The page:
It is time to Close Source language
It is not easy to use language well. Learning how to speak and write is a non-trivial investment, and beyond that, not everyone can use language equally well. Some people, in comparison to the norm, are gifted with additional wit and fluency. So does it not make sense to leave the production of important acts of language to professionals?
Should “hobbyist” language arts practitioners be trusted to conduct business such as proposals of marriage? The education of children? Surely if we left words laying around for public use, people could use them to lie, they would use them inefficiently, and more importantly, in the market economy in which we live, if everyone was trusted to use their own language, professional word arrangers would have a hard time making a living.
You kids who quote songs to one another in love notes — you think you are using a fundamental freedom — but the people who wrote those songs produced commodities, and they deserve to be paid. You are stealing. That is a crime.
Where do you think all of the nouns and verbs came from? Surely you don’t believe that they all arrived with you, as part of the furniture of your soul? You have stolen those words (do you object to that word? Did you pay for them?) which you use to conduct your lives from the professionals who made them.
Surly it is clear to you, that if you only referred to templates that were created by professionals:
The bathroom request.
The passing of condiments.
The declaration of love.
That despite some awkwardness (like having to adjust to the interface of Microsoft word to write a letter) you would use clearer and better constructed language in most situations than you do right now. Plus, the fact that everyone was using the same language would make understanding each other much easier. All of that messy individuality that leads to misunderstandings would be cleaned up.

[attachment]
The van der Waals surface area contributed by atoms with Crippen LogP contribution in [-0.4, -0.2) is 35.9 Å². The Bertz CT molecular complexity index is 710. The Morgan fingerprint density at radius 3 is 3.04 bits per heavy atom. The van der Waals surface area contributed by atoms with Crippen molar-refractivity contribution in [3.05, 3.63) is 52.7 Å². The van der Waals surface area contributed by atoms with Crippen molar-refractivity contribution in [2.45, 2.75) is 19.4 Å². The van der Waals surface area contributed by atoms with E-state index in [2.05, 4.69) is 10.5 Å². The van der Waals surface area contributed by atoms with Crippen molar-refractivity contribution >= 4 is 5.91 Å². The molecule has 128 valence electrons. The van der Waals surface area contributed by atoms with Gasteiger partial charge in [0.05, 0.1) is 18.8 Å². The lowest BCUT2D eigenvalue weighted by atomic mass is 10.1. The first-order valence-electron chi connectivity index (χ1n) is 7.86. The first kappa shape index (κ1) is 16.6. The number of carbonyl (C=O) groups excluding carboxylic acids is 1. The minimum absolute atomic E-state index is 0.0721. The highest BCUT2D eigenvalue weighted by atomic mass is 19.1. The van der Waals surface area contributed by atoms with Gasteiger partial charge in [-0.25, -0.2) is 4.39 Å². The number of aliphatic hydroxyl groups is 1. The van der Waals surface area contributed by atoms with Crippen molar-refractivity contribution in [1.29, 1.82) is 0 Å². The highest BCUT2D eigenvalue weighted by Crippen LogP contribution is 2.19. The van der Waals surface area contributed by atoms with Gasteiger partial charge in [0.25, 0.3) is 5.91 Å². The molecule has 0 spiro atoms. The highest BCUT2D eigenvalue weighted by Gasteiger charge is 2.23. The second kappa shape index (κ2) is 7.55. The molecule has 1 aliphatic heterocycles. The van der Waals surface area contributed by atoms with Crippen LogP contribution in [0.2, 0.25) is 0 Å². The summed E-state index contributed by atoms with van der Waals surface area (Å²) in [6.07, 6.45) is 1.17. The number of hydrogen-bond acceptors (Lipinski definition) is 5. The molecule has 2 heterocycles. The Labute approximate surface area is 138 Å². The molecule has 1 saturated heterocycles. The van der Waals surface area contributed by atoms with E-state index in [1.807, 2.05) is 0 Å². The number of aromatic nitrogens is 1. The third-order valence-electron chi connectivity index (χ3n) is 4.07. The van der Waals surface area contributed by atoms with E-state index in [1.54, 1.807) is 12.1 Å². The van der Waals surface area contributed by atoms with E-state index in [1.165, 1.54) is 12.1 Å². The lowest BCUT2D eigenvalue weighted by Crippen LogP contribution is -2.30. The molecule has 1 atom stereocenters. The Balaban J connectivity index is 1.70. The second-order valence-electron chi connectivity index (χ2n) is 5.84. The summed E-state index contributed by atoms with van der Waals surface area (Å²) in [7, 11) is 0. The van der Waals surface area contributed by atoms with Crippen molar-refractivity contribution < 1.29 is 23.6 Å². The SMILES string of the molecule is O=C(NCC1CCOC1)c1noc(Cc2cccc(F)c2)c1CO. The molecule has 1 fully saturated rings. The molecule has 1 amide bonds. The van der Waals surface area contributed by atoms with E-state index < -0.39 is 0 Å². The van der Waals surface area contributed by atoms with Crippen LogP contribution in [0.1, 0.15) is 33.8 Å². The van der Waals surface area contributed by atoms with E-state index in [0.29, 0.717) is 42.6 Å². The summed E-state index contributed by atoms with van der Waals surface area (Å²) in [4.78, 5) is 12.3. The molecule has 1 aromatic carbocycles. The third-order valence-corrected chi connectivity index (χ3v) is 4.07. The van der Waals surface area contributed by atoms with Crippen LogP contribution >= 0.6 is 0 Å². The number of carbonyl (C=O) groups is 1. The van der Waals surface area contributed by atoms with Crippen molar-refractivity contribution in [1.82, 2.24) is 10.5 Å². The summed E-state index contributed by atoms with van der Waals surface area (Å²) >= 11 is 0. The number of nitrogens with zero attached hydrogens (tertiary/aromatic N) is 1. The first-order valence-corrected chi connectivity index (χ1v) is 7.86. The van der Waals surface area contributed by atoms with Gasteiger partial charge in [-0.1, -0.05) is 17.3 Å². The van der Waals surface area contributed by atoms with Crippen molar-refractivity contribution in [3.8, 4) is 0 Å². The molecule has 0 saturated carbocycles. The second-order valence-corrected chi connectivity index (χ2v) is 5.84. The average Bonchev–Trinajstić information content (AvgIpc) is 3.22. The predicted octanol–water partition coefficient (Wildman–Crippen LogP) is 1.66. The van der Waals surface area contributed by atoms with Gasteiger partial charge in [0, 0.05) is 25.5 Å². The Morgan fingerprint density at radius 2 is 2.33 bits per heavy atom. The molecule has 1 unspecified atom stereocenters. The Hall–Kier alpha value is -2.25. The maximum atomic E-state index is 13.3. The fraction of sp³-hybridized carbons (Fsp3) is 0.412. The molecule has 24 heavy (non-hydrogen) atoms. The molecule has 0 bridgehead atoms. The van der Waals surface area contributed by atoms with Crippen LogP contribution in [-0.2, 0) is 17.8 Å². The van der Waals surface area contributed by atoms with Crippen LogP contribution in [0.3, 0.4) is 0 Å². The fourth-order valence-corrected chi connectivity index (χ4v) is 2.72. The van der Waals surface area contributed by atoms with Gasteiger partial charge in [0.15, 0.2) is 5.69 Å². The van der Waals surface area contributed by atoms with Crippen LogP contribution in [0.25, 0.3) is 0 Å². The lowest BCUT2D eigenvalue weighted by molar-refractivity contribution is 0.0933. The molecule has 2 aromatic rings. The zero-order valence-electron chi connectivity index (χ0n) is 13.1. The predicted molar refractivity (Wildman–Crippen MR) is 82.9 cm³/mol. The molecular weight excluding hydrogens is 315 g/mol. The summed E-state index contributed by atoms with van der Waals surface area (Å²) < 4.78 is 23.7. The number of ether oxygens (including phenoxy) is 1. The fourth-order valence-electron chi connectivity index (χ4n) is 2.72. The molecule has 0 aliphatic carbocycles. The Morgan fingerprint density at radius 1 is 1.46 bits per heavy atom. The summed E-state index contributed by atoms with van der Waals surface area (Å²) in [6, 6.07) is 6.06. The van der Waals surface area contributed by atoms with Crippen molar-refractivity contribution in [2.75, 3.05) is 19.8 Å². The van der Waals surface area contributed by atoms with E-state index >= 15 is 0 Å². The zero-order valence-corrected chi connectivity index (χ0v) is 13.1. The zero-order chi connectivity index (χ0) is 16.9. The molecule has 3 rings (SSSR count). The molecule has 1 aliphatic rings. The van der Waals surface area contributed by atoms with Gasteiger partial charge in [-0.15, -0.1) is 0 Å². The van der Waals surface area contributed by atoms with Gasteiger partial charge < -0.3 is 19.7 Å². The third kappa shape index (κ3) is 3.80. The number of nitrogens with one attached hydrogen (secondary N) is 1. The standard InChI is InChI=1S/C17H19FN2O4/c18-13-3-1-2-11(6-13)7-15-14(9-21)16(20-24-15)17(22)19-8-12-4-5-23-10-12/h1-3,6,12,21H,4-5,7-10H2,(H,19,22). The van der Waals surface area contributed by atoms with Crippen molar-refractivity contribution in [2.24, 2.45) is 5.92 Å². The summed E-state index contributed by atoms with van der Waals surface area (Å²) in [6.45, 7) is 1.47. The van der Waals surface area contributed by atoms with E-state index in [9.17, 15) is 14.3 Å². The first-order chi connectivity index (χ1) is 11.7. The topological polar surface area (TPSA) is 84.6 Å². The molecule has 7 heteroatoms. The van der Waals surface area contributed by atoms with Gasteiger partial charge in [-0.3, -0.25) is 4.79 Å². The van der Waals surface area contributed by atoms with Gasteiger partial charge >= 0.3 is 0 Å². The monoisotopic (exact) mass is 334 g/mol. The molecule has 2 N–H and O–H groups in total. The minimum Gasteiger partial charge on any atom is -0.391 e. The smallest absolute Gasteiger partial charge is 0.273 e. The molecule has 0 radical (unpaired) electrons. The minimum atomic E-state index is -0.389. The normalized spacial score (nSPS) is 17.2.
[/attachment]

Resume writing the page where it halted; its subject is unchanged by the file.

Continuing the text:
You would not have to spend a lot. You could buy dictionaries of phrases. Language libraries which you could use for any purpose. Cruder expressions with shorter words would be cheaper, of course, but all the basic functionality would be there. Elaborate phrases for the finer ear could be purchased for more. And the phrases and expressions needed to create content and conduct business would be available in “Server” packages. Because most of the common people aren’t interested in actually creating anything significant anyway. You could also get licensed to use the “Server” packages properly, and get a certificate so that people would know you were not some kind of renegade.
Everyone knows that you language hobbyists “steal” or “share” the language that you use. I would like to request that you all acknowledge your debt, and renounce your criminality and remit $100 a year for the words you have used up until now to the language authority (the company of which I am the General Partner: Microspeak), to keep language practitioners in business. We will soon be publishing authorized language packages for you to purchase based on your individual needs. (as many as six different basic packages in both home and professional versions) You are not serious in how you use language anyway. And if you all do this immediately — I might hire 20 of you to produce more language for everyone else.
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